Studies on the mechanism of antigen targeting to dendritic cells and the regulation of dendritic cell functions
- Studies on the mechanism of antigen targeting to dendritic cells and the regulation of dendritic cell functions
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- Dendritic cells (DCs) are the most important antigen presenting cells (APCs) for the immune induction, playing a central role in both innate and adaptive immunity. As sentinels, DCs continuously sample self or non-self antigens and harness the environmental stimuli to maintain homeostasis of our immune system. Upon recognition of ‘danger signals’ derived from invading pathogens, DCs undergo functional changes, called maturation or activation, which are specialized for antigen presentation to immune cells in adaptive immune system.
Antigen targeting or delivery to DCs and induction of DC maturation are two important key processes for the induction of immune responses. The understanding of these processes in immune induction is important for the development of successful vaccine or therapeutic regimens against microbial infections as well as tumors. Thus, the strategies to enhance antigen targeting to DCs as well as to increase DC maturation have been extensively studied in vaccine development.
First of all, I proposed a novel mechanism for antigen targeting to DCs in genetic vaccination, which mimics natural viral infection in somatic cells but not DCs, and in which antigen targeting is an important consideration to enhance vaccine efficacy.
HIV protease (PR) mediates the processing of HIV poly-proteins and is necessary for the viral production. HIV PR was shown to possess both cytotoxic and chaperone-like activity. Here, I found that HIV PR can serve as a genetic adjuvant that enhances HIV - and HPV-DNA vaccine-induced T cell responses in a dose dependent manner, only when co-delivered with DNA vaccine.
Interestingly, T cell adjuvant effects of HIV PR were increased by introducing several mutations that inhibited its proteolytic activity, indicating that the adjuvant properties were inversely correlated with its proteolytic activity. Conversely, the introduction of a mutation in the flap region of HIV PR limiting the access to the core domain of HIV PR inhibited the T cell adjuvant effect, suggesting that the chaperone-like activity of HIV PR may play a role in mediating T cell adjuvant properties. Similar adjuvant effects were also observed in adenovirus vaccine, indicating vaccine type independency. These findings suggest that HIV PR can modulate T cell responses elicited by gene-based vaccine positively by inherent chaperone-like activity and negatively by its proteolytic activity.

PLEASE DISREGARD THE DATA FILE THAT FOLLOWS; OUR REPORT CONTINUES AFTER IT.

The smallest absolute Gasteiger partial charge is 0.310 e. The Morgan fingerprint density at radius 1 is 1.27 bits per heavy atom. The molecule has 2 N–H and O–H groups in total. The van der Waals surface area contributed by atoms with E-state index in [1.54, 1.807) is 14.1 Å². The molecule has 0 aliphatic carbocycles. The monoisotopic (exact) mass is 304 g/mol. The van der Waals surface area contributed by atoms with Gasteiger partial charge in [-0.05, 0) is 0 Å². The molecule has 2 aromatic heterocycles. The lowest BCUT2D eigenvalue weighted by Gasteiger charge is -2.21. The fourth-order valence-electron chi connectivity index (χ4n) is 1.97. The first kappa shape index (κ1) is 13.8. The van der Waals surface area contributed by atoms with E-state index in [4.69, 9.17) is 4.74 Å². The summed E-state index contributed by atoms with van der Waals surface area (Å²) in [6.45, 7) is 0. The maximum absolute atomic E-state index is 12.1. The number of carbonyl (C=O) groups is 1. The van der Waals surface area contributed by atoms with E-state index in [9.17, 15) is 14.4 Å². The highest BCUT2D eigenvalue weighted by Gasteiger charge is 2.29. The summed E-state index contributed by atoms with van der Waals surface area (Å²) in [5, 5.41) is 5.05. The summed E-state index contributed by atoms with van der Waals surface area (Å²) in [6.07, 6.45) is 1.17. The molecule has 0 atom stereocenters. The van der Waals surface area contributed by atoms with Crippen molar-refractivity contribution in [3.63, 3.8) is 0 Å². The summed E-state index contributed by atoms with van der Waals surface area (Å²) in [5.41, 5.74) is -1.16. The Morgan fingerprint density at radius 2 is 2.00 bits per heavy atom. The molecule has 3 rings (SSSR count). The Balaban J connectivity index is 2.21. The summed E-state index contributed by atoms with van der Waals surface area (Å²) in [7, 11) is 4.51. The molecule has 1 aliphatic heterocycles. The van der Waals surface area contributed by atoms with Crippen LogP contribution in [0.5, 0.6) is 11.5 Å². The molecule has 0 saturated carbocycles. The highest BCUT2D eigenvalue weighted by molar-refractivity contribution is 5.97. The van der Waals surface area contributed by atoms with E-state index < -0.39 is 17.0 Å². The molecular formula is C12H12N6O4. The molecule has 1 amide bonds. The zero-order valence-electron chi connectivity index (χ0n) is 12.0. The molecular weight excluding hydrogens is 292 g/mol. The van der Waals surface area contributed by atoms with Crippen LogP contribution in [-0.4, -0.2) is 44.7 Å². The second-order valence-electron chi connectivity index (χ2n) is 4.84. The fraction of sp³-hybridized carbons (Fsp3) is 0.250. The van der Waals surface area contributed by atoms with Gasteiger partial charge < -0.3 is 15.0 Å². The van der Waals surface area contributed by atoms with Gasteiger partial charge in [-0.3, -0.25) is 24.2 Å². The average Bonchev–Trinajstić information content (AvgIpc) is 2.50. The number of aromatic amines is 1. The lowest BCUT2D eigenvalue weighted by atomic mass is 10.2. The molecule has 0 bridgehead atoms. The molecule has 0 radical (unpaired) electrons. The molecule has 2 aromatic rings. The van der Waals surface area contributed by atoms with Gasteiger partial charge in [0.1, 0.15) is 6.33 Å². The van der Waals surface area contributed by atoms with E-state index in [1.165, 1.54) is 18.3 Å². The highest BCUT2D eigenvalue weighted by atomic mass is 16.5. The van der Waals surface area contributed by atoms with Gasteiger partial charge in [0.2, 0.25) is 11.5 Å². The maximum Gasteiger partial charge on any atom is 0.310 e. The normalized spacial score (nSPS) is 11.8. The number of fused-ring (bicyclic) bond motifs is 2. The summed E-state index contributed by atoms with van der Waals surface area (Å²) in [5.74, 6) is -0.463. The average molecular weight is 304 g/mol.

Due to their unique characteristics, DCs were generated ex vivo and evaluated as a therapeutic cell-based vaccine against tumor or chronic infectious disease. In this circumstance, antigen targeting and induction of maturation are less important considerations since antigen can be easily treated and DCs can be properly stimulated ex vivo. Thus, I examined an in vivo mechanism affecting the functions and stimulatory capacity of ex vivo generated DCs.
DCs can also interact with CD1d-restricted NKT cells via the CD1d presentation of both exogenous and endogenous glycolipid or the secretion of IL-12 or IL-18 even in the absence of CD1d presentation. Thus, I evaluated the effect of type I and II NKT cells on DC induced CD8 T cell responses especially in the absence of exogenous ligands. CD1d-/- DCs were shown to stimulate CD8 T cells in vivo more efficiently than wild-type (WT) DCs. Conversely, CD1d over-expression inhibited DC induced CD8 T cell responses both in WT and iNKT-/- mice lacking type I NKT cells, suggesting type II NKT cell negatively regulates DC function in CD1d-dependent manner. Moreover, IL-12 produced by DCs affected type I NKT cells subsequently limiting DC-induced CD8 T cell responses. Thus, the absence of type I NKT cells and CD1d molecules of immunized DCs cumulatively enhance DC-induced CD8 T cell responses, showing the differential inhibitory mechanisms depending on NKT cell subsets.
Overall, these findings provide insights on the mechanism for antigen targeting to DCs as well as the NKT cell mediated regulation of DC-induced CD8 T cell responses and have an important implication for improving gene or DC-based cell therapy.
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